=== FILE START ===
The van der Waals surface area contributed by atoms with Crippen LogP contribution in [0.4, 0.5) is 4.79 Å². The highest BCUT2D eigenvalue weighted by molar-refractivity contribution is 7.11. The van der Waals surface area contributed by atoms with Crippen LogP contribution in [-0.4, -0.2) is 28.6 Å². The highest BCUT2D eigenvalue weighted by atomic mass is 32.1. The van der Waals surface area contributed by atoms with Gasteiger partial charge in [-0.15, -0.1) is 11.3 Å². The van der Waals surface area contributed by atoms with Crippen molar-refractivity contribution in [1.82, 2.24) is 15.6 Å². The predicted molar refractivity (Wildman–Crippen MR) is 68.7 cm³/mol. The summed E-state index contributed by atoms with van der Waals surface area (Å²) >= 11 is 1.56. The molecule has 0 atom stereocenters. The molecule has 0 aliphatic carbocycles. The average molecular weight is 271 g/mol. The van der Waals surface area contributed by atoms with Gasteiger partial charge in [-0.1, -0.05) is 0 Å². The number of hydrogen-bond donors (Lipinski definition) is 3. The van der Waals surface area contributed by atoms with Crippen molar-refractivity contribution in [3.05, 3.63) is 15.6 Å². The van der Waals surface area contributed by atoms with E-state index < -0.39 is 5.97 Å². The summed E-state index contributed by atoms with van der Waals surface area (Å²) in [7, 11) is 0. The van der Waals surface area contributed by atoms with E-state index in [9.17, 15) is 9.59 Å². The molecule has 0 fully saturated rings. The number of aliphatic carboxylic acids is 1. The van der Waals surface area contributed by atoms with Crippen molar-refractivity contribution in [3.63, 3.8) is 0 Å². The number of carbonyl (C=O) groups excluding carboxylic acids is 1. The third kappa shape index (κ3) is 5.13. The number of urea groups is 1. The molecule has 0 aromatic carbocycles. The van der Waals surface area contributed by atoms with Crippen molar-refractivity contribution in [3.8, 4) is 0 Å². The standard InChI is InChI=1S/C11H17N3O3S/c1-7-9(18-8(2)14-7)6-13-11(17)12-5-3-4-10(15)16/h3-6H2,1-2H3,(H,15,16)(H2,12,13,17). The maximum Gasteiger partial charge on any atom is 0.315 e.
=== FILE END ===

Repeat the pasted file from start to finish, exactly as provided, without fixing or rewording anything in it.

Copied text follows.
The van der Waals surface area contributed by atoms with Crippen LogP contribution in [0.4, 0.5) is 4.79 Å². The highest BCUT2D eigenvalue weighted by molar-refractivity contribution is 7.11. The van der Waals surface area contributed by atoms with Crippen LogP contribution in [-0.4, -0.2) is 28.6 Å². The highest BCUT2D eigenvalue weighted by atomic mass is 32.1. The van der Waals surface area contributed by atoms with Gasteiger partial charge in [-0.15, -0.1) is 11.3 Å². The van der Waals surface area contributed by atoms with Crippen molar-refractivity contribution in [1.82, 2.24) is 15.6 Å². The predicted molar refractivity (Wildman–Crippen MR) is 68.7 cm³/mol. The summed E-state index contributed by atoms with van der Waals surface area (Å²) >= 11 is 1.56. The molecule has 0 atom stereocenters. The molecule has 0 aliphatic carbocycles. The average molecular weight is 271 g/mol. The van der Waals surface area contributed by atoms with Gasteiger partial charge in [-0.1, -0.05) is 0 Å². The number of hydrogen-bond donors (Lipinski definition) is 3. The van der Waals surface area contributed by atoms with Crippen molar-refractivity contribution in [3.05, 3.63) is 15.6 Å². The van der Waals surface area contributed by atoms with E-state index < -0.39 is 5.97 Å². The summed E-state index contributed by atoms with van der Waals surface area (Å²) in [7, 11) is 0. The van der Waals surface area contributed by atoms with E-state index in [9.17, 15) is 9.59 Å². The molecule has 0 fully saturated rings. The number of aliphatic carboxylic acids is 1. The van der Waals surface area contributed by atoms with Crippen molar-refractivity contribution in [3.63, 3.8) is 0 Å². The number of carbonyl (C=O) groups excluding carboxylic acids is 1. The third kappa shape index (κ3) is 5.13. The number of urea groups is 1. The molecule has 0 aromatic carbocycles. The van der Waals surface area contributed by atoms with Crippen molar-refractivity contribution in [3.8, 4) is 0 Å². The standard InChI is InChI=1S/C11H17N3O3S/c1-7-9(18-8(2)14-7)6-13-11(17)12-5-3-4-10(15)16/h3-6H2,1-2H3,(H,15,16)(H2,12,13,17). The maximum Gasteiger partial charge on any atom is 0.315 e.